How does a sunrise look after 40 days of darkness?

People welcome the sun rising over Murmansk for the first time since early December 2017 and marking the end of a polar night

People welcome the sun rising over Murmansk for the first time since early December 2017 and marking the end of a polar night

Lev Fedoseyev/TASS
Unsurprisingly the locals of Russia's Murmansk were over the moon to finally witness daylight.

For most people, the sun rises every day but spare a thought for the residents of Murmansk (1800 km north of Moscow), the biggest city north of the Arctic Circle. For the locals here, sunrise certainly isn’t taken for granted.

During the final few months of 2017 the polar night lasted no more than 40 days. The sun was a no-show. Luckily this doesn’t mean it was completely dark – it’s more like twilight – nevertheless it’s not a period many people look forward to. As you can imagine, the locals were pretty glad to finally see the sunrise on Jan. 12, 2018.

Citizens of Murmansk take pictures at the celebration dedicated to the first dawn of 2018.

As with every year, many flocked to a special place outside the city called Solnechnaya Gorka (“Sunny Hill”) to catch the momentous event. Several hundred people celebrated by drinking tea and dancing but they didn’t have long to improve their tans – the sun was up in the sky just for 34 minutes. The days will continue to grow longer though as we approach spring, so there’s plenty more time to soak up some much-needed rays.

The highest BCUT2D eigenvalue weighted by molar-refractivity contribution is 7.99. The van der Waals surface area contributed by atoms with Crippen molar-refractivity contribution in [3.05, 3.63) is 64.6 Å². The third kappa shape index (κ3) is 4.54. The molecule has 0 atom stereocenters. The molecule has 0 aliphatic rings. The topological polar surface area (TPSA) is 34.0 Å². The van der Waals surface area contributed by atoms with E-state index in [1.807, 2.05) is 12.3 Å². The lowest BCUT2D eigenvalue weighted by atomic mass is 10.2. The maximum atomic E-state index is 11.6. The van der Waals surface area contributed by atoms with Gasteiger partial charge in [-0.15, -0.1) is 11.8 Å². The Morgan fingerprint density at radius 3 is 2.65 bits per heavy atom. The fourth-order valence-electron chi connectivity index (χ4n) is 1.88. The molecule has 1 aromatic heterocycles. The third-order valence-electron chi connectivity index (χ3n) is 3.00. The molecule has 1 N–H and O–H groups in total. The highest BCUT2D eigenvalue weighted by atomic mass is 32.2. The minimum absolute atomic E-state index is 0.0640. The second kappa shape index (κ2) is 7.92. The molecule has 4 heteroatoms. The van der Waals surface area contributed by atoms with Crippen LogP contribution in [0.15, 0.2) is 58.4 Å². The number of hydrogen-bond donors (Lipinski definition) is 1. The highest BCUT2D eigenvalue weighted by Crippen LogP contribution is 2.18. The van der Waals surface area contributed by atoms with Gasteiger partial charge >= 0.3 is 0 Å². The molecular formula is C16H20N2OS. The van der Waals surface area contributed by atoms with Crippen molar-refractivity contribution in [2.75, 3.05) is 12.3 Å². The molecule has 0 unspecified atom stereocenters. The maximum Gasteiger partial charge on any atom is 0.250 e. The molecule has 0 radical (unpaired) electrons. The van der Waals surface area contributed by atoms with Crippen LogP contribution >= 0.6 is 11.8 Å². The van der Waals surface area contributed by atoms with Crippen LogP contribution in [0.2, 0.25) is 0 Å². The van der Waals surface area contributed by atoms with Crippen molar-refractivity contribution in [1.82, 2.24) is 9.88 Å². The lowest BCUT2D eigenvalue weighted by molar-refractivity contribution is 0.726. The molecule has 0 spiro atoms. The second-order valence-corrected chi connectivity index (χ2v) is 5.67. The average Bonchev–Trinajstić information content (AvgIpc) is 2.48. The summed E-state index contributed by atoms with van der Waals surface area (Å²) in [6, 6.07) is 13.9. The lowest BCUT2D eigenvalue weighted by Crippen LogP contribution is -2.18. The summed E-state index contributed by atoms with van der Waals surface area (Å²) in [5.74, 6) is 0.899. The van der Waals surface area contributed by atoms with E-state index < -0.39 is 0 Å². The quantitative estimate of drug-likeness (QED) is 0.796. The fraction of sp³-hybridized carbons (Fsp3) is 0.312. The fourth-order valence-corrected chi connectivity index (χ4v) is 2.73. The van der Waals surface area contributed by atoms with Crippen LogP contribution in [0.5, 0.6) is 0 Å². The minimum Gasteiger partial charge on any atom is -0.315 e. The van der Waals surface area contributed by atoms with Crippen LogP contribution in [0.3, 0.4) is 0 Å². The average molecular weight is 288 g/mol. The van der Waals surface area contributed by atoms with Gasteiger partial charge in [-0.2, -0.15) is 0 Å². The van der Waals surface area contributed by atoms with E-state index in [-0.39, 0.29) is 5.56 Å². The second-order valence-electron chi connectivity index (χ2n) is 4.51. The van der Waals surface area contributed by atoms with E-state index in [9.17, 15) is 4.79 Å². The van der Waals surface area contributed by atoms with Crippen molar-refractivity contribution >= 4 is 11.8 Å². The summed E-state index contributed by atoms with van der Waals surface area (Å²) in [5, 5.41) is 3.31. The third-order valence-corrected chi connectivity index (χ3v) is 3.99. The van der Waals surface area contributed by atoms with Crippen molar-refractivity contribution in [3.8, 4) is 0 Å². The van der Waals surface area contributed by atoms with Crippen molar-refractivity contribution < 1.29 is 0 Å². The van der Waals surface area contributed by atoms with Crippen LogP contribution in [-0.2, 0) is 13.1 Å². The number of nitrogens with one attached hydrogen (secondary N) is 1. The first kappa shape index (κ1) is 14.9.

The sun was such a rare case in Murmansk for a couple of weeks that it makes sense to greet it with music.
A man welcomes the sun rising over Murmansk for the first time since early December 2017 and marking the end of a polar night.
That is how the sunrise looked like from Solnechnaya Gorka near Murmansk.

Sure living beyond the Polar Circle is no peace of cake. How do Russians handle such dire conditions? Read our special text and you’ll know.

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